Throughout his writing, it is clear that Ken was fully aware that the Course purposely used Christian terminology, because it stood in a Judaeo-Christian world, not to mention the fact that Helen, the scribe, was steeped in biblical tradition. The Christian context provided a certain familiarity, but the Course frequently redefines terms to mean something different from the way they are traditionally understood. From a didactic viewpoint, this was a two-step process, first appealing to a known term and then redefining it. But it is not that he later interpreted it differently once he became acquainted with the gnostic and platonic traditions.
Some of the biggest differences between the Course and Christianity are that the non-dual God of the Course is a first source of all, being more à la Brahman in Hinduism, than the creator God of Genesis. As pointed out above, it is “the tiny mad idea” that is like the creator God of the Bible, and that is why the gnostics think the creator God of Genesis is not the real God, for the real God would not create anything dualistic like this physical universe. In quantum physics, it is the observer who determines the experience of a wave or a particle.
In his article, Joseph makes Ken out to be the one who was interpreting the Course along ‘neo-gnostic’ lines, but this is hardly the case. As a teacher, Ken truly explains the Course with the Course and adds nothing, except an occasional explanatory term. His acquaintance with gnosis and gnosticism came well after he was thoroughly steeped in the Course, and it would be more accurate to say that his book Love Does not Condemn simply pays homage to the conceptual parallels between the Course material and gnosticism, while specifically recognizing that the Valentinian school of gnosis was closer in understanding Jesus and the Bible along the lines of the Course’s thought system than anything else in the Judaeo-Christian tradition. Needless to say, etymologically and epistemologically the terms “gnosis” in Greek and “knowledge” in English are the same. Along with that, Ken also explores the parallels between the Course’s thought system and that of Platonic philosophy, right along with gnosticism.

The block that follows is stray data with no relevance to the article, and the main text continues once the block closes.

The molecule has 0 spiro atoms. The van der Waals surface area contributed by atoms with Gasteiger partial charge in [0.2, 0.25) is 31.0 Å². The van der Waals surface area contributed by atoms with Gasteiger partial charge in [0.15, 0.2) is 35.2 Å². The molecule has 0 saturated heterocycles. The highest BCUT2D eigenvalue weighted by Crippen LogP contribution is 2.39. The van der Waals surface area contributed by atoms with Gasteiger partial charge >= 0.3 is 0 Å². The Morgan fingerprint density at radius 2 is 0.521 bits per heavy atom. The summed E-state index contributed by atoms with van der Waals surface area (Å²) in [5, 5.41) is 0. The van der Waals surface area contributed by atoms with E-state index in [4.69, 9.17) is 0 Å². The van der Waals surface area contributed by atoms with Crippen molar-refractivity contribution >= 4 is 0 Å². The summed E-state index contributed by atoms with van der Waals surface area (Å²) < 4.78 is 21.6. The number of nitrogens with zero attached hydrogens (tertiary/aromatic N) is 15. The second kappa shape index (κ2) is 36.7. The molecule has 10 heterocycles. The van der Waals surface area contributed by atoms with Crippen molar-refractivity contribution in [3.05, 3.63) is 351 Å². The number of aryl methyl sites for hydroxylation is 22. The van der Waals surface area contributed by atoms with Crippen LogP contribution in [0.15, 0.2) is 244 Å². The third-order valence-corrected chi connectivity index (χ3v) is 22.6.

In spite of Joseph’s impressive reading, it appears to me that he simply does not have a grasp of the Course as a whole, and too often he gets stuck in the words without really getting the meaning of those words. Affixing labels like ‘neo-gnostic’ or ‘New Age’ might not be very constructive in that sense. In other words, there is a lot of “interpretation” he ascribes to Ken Wapnick, which would be cleared up if one were to read the Course in toto–there is no interpretation here, just explanation of the Course on its own terms.
For me, the reading of this article was kind of interesting just to see how the Course is being addressed in the world of religious scholarship. Evidently, it has become a significant enough phenomenon that it is getting some attention. Having said that, the article suffers simply from insufficient understanding of both the Course in its own right, or indeed the development of Ken Wapnick’s scholarship of it. Ken was a clinical psychologist first, who then found himself attracted to the monasticism of Thomas Merton, and converted to Catholicism with the thought of entering the monastery. Then he stumbled into Helen Shucman and Bill Thetford and ‘their’ Course at Columbia Presbyterian. Next, he became the editorial assistant to Helen and came to know the Course like nobody else, realizing full well that for Helen the relationship of Course verbiage to biblical language was a comfort factor.
As Ken moved into more and more teaching of classes on the Course, his reading also expanded ever wider as people from all walks of life took an interest in the Course and in those years he deepened his studies of a great many religious and spiritual traditions. Every conceivable question about whether the Course is anything like XYZ came up in the course of his workshops. Ken took an interest in all of it and could usually give you a clear answer about the similarities and the differences. Joseph’s claim that “It is difficult, in short, not to conclude that Kenneth Wapnick has performed a neo-gnostic reading of a neo-gnostic text” is a complete reversal of the temporal sequence in Ken’s work that is not supported by the facts. A lot of what Joseph claims is Ken’s ‘interpretation’ of the Course, ascribed by him to Ken’s ‘neo-gnostic’ leanings, is self-evident if you read the Course in its entirety. True enough there are numerous interpreters of the Course who publish widely, but the volume of material they put out does not make them experts on the Course as Ken Wapnick undoubtedly was. A number of these other interpreters of the Course that are cited by Joseph are quite obviously semantically challenged and twist the words of the Course.
More than anything else, the article was a reminder to me once again how critical it is to understand the position of the Thomas Gospel. If you are given to the position that Paul’s reading of Jesus was definitive, it is almost inevitable that you should want to associate the Thomas Gospel with the gnostic period of the Nag Hammadi manuscript. However, that reading is no more valid than calling Ken’s reading of the Course ‘neo-gnostic,’ just because later in his life he came to study the gnostics, as is clear in his book Love Does Not Condemn, which simply recognized the inner consistency of certain gnostic teachings with A Course in Miracles as a relevant aspect of Western tradition and the Course’s place in it.